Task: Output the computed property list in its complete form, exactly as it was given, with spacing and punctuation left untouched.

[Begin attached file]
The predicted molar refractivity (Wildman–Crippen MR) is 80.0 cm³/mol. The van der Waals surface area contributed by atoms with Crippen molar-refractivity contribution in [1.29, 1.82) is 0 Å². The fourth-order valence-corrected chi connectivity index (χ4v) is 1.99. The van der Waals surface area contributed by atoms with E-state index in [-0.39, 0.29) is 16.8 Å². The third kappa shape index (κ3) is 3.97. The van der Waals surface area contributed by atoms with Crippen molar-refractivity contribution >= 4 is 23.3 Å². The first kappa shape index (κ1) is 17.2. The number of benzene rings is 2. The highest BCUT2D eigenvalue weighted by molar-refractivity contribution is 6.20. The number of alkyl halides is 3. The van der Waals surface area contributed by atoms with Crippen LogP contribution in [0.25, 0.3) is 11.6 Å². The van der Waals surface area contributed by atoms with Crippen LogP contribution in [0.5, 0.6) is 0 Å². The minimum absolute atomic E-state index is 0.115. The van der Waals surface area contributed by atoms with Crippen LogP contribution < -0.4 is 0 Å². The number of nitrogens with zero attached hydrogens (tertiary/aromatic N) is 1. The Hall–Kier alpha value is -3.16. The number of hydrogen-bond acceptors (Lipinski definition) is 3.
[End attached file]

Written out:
The predicted molar refractivity (Wildman–Crippen MR) is 80.0 cm³/mol. The van der Waals surface area contributed by atoms with Crippen molar-refractivity contribution in [1.29, 1.82) is 0 Å². The fourth-order valence-corrected chi connectivity index (χ4v) is 1.99. The van der Waals surface area contributed by atoms with E-state index in [-0.39, 0.29) is 16.8 Å². The third kappa shape index (κ3) is 3.97. The van der Waals surface area contributed by atoms with Crippen molar-refractivity contribution >= 4 is 23.3 Å². The first kappa shape index (κ1) is 17.2. The number of benzene rings is 2. The highest BCUT2D eigenvalue weighted by molar-refractivity contribution is 6.20. The number of alkyl halides is 3. The van der Waals surface area contributed by atoms with Crippen LogP contribution in [0.25, 0.3) is 11.6 Å². The van der Waals surface area contributed by atoms with Crippen LogP contribution in [0.5, 0.6) is 0 Å². The minimum absolute atomic E-state index is 0.115. The van der Waals surface area contributed by atoms with Crippen LogP contribution < -0.4 is 0 Å². The number of nitrogens with zero attached hydrogens (tertiary/aromatic N) is 1. The Hall–Kier alpha value is -3.16. The number of hydrogen-bond acceptors (Lipinski definition) is 3.